Bitcoin is a really interesting idea and has been in the news a lot recently with the bankruptcy of Mt Gox. I want to write a brief overview of how it works. Most of the material is drawn from here and here.

Challenges of a digital currency. We want to design a currency with several properties:

  1. Security. At any given time, each unit of money is clearly assigned to one entity, and only that entity can spend the money.
  2. Reliable. If A pays B, then B is sure that A actually has the money. In other words, A can’t spend money that he doesn’t have.
  3. No inflation. There a finite supply of money so that it doesn’t dilute in value. Moreover the supply of money is determined a priori and can not be altered by political pressure.
  4. Democratic and global. Any one in the world can participate and there’s no central bank that one has to go through.
  5. Minimal cost of transaction.

Main ideas of Bitcoin. Bitcoin is an attempt at creating such a currency. Its main ideas are:

  1. Complete transparency. The entire life history of every bitcoin (all the transactions it’s been through and all the owners) are openly recorded on personal computers around the world. The protocol is such that all the records are in agreement so there’s no possibility of dispute. Each bitcoin has a unique ID so everyone knows exactly where money is moving.
  2. Anonymity. Transparency for bitcoin but anonymity for the users. Each user is identified by an ID and a public/private key pair. But there’s no linkage from public identity with the IDs.
  3. Public key cryptography. If Alice wants to give bitcoin X to Bob. She issues a public statement, “I, Alice, give X to Bob”. Any one can use Alice’s public key to verify that this is the actual statement. Moreover, only some one with access to Alice’s private key is capable of generating such a statement.
  4. Decentralized verification. The Alice issues the statement “I, Alice, give X to Bob”, many computers around the world (miners) verify in their own records that Alice owns X and Alice hasn’t given X away yet. If a miner verifies it, it gives an “Ok” signal to the world. If sufficiently many miners verifies the statement, then it’s updated in all the public records and the transaction goes through.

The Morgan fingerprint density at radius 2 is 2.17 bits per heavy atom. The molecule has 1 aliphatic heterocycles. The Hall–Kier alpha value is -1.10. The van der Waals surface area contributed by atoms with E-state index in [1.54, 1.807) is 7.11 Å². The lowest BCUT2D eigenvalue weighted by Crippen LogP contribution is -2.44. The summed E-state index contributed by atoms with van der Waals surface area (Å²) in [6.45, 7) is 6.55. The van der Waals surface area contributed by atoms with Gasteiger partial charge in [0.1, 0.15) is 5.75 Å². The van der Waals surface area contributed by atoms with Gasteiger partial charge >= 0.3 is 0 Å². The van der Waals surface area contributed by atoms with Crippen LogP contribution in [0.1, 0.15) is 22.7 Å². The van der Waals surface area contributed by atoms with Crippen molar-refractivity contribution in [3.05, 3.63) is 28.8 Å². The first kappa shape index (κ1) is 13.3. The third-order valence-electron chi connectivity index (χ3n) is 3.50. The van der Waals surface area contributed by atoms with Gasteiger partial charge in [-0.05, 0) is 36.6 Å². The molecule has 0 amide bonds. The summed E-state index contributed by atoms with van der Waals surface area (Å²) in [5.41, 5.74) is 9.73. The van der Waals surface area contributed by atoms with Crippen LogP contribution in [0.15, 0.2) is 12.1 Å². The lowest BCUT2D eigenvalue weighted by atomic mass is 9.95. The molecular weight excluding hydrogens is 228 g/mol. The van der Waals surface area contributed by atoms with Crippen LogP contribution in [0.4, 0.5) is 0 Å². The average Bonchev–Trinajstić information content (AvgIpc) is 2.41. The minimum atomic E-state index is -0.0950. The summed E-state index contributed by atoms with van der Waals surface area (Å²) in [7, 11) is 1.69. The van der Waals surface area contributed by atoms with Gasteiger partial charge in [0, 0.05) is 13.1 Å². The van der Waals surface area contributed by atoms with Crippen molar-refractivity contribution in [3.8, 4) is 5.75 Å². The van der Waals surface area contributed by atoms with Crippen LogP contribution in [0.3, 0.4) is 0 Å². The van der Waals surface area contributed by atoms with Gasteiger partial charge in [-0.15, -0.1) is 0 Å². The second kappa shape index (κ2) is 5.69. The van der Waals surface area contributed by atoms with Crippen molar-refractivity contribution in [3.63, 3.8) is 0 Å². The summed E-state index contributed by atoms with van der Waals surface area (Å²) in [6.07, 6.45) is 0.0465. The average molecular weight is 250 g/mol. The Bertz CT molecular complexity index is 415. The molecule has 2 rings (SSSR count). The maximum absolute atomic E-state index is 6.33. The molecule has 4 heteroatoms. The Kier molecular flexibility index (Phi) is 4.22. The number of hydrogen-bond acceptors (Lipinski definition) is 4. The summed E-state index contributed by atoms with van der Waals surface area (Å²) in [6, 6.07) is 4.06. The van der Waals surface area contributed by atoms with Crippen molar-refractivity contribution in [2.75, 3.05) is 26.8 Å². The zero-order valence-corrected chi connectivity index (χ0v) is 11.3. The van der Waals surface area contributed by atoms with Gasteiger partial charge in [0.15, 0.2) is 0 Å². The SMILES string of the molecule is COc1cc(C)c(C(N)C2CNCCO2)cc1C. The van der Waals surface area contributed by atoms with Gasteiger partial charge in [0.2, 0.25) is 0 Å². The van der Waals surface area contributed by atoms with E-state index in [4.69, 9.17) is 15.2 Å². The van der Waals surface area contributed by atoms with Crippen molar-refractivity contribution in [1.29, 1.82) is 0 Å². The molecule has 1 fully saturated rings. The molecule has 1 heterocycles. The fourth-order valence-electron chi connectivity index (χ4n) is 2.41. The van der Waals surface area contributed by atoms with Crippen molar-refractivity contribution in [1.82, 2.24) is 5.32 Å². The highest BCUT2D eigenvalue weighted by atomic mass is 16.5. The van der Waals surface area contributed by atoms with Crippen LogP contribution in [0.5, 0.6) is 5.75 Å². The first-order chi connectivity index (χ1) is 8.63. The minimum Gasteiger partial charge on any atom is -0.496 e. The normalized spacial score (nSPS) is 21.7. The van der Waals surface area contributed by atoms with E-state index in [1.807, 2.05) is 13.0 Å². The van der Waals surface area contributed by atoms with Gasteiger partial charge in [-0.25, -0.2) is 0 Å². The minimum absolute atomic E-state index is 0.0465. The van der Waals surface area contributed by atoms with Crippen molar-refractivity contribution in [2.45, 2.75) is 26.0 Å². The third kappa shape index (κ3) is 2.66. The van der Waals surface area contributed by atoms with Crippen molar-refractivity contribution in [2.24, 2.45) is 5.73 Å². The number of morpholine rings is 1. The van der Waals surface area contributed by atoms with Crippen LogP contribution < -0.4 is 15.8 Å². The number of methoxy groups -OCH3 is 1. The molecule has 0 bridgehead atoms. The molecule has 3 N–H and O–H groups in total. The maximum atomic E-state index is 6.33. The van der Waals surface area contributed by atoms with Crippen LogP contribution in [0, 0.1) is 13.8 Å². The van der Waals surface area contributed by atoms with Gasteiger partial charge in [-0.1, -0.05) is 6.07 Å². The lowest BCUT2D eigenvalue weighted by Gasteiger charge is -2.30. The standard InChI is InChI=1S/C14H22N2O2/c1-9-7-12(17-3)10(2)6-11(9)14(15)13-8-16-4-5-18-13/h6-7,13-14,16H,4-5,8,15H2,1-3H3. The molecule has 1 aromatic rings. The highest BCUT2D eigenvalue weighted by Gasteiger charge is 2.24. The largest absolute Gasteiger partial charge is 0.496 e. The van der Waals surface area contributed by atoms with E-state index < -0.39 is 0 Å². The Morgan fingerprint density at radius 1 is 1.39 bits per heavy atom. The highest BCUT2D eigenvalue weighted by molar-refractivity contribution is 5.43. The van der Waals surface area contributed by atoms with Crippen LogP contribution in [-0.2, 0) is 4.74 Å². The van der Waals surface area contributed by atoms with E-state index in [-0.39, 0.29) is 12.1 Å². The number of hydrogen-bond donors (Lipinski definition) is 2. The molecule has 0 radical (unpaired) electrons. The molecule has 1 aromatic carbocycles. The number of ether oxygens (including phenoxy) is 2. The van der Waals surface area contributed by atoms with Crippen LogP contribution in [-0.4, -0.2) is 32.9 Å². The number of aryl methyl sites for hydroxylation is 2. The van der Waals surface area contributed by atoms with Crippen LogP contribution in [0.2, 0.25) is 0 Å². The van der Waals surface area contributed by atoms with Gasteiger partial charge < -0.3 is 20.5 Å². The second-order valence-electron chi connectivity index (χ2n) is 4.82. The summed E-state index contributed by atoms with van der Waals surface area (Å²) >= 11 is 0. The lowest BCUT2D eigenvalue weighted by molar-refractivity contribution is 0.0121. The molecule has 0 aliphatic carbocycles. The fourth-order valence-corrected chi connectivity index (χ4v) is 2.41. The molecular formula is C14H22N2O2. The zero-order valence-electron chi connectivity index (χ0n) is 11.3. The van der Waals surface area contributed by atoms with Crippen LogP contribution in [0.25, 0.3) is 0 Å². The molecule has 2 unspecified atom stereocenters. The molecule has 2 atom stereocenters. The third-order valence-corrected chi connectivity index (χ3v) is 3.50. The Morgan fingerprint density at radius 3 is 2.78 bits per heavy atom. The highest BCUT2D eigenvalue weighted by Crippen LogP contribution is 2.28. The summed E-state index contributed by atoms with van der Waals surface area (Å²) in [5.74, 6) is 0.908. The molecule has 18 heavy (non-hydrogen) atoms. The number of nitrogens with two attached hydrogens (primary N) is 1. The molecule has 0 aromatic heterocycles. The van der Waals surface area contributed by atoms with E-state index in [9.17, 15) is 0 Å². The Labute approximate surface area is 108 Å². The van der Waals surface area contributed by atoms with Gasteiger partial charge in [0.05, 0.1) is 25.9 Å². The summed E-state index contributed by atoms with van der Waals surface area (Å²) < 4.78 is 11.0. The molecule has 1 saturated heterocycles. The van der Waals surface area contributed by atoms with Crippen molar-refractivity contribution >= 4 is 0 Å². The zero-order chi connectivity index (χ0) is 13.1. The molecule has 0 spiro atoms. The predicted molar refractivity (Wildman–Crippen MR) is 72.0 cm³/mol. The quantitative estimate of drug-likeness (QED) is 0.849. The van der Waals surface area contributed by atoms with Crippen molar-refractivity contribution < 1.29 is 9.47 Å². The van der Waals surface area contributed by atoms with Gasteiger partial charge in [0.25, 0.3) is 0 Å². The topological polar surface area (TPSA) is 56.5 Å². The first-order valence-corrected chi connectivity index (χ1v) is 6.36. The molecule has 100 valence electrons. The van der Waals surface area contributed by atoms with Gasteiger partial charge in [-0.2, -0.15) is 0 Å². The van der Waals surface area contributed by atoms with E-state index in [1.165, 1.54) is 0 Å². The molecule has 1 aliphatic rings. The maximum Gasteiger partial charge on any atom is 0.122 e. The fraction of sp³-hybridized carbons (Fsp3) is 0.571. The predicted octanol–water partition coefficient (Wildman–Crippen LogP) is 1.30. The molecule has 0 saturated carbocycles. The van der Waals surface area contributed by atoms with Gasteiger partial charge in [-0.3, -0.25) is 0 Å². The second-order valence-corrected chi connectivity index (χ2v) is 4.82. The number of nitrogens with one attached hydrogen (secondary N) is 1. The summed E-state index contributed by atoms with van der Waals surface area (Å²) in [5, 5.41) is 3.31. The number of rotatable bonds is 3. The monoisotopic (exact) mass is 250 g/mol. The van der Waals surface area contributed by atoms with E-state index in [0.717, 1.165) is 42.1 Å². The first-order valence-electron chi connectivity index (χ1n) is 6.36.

5. Proof of work. To ensure that only legit computers verify statements, each computer is required to perform some mindless calculations that are known to be computationally hard. The idea is that in order for some one to rig the verification, he would have to invest so much computational power as to be unprofitable.

How to steal bitcoins. The way to steal bitcoins from Alice is to steal Alice’s private key and then issue statements “I, Alice, give X to Y” where Y is some random entity you create. Apparently at several bitcoin exchanges, many users save their private keys at the exchange and when someone hacked the database, millions of coins were “lost”. Of course bitcoins are never truly lost since all of its life history is recorded. But it can be moved around from owners to owners (like counterfeit money) so that it’s hard to repay the original owner.

Looking ahead. 

  1. Securing private keys is a major concern and challenge. Any string on a computer can potentially be hacked and stolen. It’s no different from difficulty with securing credit card info in Amazon, Paypal, etc. Loses are inevitable, but the bitcoin exchanges and “insurance” companies can offer protection/reparation for cost. So I don’t think this is a deal-breaker.
  2. If bitcoins become wide-spread there is going to be a significant computational cost in verifying all the transactions. Can we harness this computation to solve useful problems rather than mindless hash-functions?
  3. What determines the real value of a bitcoin? Since there’s no government or bank behind it, the exchange value of a bitcoin (versus $ or goods) is going to be determined entirely by public perception. Will this settle into some stable equilibrium in the long term, or will there be wild fluctuations if it remains a source of speculation?


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